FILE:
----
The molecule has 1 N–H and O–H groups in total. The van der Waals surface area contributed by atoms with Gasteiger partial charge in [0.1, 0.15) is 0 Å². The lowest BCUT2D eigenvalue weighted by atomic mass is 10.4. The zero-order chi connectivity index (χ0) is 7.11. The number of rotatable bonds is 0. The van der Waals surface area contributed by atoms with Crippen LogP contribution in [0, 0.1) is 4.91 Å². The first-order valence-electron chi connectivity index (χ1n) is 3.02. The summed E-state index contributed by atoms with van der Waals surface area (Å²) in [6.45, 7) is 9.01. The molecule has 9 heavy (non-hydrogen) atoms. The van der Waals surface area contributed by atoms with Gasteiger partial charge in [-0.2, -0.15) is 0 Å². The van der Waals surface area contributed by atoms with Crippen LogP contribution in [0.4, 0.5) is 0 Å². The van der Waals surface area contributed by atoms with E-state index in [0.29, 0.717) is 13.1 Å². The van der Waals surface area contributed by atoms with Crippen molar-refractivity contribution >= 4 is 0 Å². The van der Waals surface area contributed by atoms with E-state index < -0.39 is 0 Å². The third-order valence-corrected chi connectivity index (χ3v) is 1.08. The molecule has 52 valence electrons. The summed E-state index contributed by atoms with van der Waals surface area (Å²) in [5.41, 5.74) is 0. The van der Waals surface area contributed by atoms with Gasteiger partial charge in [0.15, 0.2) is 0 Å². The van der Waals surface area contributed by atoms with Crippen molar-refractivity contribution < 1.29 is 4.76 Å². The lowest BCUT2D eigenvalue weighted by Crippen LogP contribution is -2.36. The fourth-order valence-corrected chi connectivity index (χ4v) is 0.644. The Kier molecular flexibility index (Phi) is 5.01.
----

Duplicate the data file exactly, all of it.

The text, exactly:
The molecule has 1 N–H and O–H groups in total. The van der Waals surface area contributed by atoms with Gasteiger partial charge in [0.1, 0.15) is 0 Å². The lowest BCUT2D eigenvalue weighted by atomic mass is 10.4. The zero-order chi connectivity index (χ0) is 7.11. The number of rotatable bonds is 0. The van der Waals surface area contributed by atoms with Crippen LogP contribution in [0, 0.1) is 4.91 Å². The first-order valence-electron chi connectivity index (χ1n) is 3.02. The summed E-state index contributed by atoms with van der Waals surface area (Å²) in [6.45, 7) is 9.01. The molecule has 9 heavy (non-hydrogen) atoms. The van der Waals surface area contributed by atoms with Gasteiger partial charge in [-0.2, -0.15) is 0 Å². The van der Waals surface area contributed by atoms with Crippen LogP contribution in [0.4, 0.5) is 0 Å². The van der Waals surface area contributed by atoms with E-state index in [0.29, 0.717) is 13.1 Å². The van der Waals surface area contributed by atoms with Crippen molar-refractivity contribution >= 4 is 0 Å². The van der Waals surface area contributed by atoms with E-state index < -0.39 is 0 Å². The third-order valence-corrected chi connectivity index (χ3v) is 1.08. The molecule has 52 valence electrons. The summed E-state index contributed by atoms with van der Waals surface area (Å²) in [5.41, 5.74) is 0. The van der Waals surface area contributed by atoms with Gasteiger partial charge in [0.15, 0.2) is 0 Å². The van der Waals surface area contributed by atoms with Crippen molar-refractivity contribution < 1.29 is 4.76 Å². The lowest BCUT2D eigenvalue weighted by Crippen LogP contribution is -2.36. The fourth-order valence-corrected chi connectivity index (χ4v) is 0.644. The Kier molecular flexibility index (Phi) is 5.01.